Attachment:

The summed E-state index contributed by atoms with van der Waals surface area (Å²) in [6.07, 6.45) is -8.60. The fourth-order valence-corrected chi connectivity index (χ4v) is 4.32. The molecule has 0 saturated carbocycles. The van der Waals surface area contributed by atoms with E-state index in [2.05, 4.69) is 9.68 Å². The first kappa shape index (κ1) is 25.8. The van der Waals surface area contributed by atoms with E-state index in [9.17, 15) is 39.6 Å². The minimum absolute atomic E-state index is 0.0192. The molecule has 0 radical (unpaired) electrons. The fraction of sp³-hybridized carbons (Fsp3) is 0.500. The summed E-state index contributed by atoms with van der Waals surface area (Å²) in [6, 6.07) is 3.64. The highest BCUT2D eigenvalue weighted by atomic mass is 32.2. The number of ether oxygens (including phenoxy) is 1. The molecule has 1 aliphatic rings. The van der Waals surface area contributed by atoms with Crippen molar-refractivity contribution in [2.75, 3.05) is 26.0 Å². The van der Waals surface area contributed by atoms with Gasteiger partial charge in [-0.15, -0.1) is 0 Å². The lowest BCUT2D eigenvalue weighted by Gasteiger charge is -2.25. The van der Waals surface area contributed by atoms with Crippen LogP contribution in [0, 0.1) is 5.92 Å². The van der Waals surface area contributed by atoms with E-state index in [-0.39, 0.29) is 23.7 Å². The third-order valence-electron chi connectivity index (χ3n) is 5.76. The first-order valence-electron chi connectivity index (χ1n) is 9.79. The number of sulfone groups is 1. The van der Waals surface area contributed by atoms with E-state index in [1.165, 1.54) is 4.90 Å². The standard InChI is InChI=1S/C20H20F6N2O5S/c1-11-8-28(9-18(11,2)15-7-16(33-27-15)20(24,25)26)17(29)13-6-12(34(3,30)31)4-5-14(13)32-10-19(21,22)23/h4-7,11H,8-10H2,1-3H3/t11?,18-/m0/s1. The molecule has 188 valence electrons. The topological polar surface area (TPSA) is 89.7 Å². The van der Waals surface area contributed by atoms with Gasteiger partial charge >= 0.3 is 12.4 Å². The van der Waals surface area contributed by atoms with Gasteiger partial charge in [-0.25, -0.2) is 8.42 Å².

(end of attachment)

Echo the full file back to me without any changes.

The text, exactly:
The summed E-state index contributed by atoms with van der Waals surface area (Å²) in [6.07, 6.45) is -8.60. The fourth-order valence-corrected chi connectivity index (χ4v) is 4.32. The molecule has 0 saturated carbocycles. The van der Waals surface area contributed by atoms with E-state index in [2.05, 4.69) is 9.68 Å². The first kappa shape index (κ1) is 25.8. The van der Waals surface area contributed by atoms with E-state index in [9.17, 15) is 39.6 Å². The minimum absolute atomic E-state index is 0.0192. The molecule has 0 radical (unpaired) electrons. The fraction of sp³-hybridized carbons (Fsp3) is 0.500. The summed E-state index contributed by atoms with van der Waals surface area (Å²) in [6, 6.07) is 3.64. The highest BCUT2D eigenvalue weighted by atomic mass is 32.2. The number of ether oxygens (including phenoxy) is 1. The molecule has 1 aliphatic rings. The van der Waals surface area contributed by atoms with Crippen molar-refractivity contribution in [2.75, 3.05) is 26.0 Å². The van der Waals surface area contributed by atoms with Gasteiger partial charge in [-0.15, -0.1) is 0 Å². The lowest BCUT2D eigenvalue weighted by Gasteiger charge is -2.25. The van der Waals surface area contributed by atoms with Crippen LogP contribution in [0, 0.1) is 5.92 Å². The van der Waals surface area contributed by atoms with E-state index in [-0.39, 0.29) is 23.7 Å². The third-order valence-electron chi connectivity index (χ3n) is 5.76. The first-order valence-electron chi connectivity index (χ1n) is 9.79. The number of sulfone groups is 1. The van der Waals surface area contributed by atoms with E-state index in [1.165, 1.54) is 4.90 Å². The standard InChI is InChI=1S/C20H20F6N2O5S/c1-11-8-28(9-18(11,2)15-7-16(33-27-15)20(24,25)26)17(29)13-6-12(34(3,30)31)4-5-14(13)32-10-19(21,22)23/h4-7,11H,8-10H2,1-3H3/t11?,18-/m0/s1. The molecule has 188 valence electrons. The topological polar surface area (TPSA) is 89.7 Å². The van der Waals surface area contributed by atoms with Gasteiger partial charge >= 0.3 is 12.4 Å². The van der Waals surface area contributed by atoms with Gasteiger partial charge in [-0.25, -0.2) is 8.42 Å².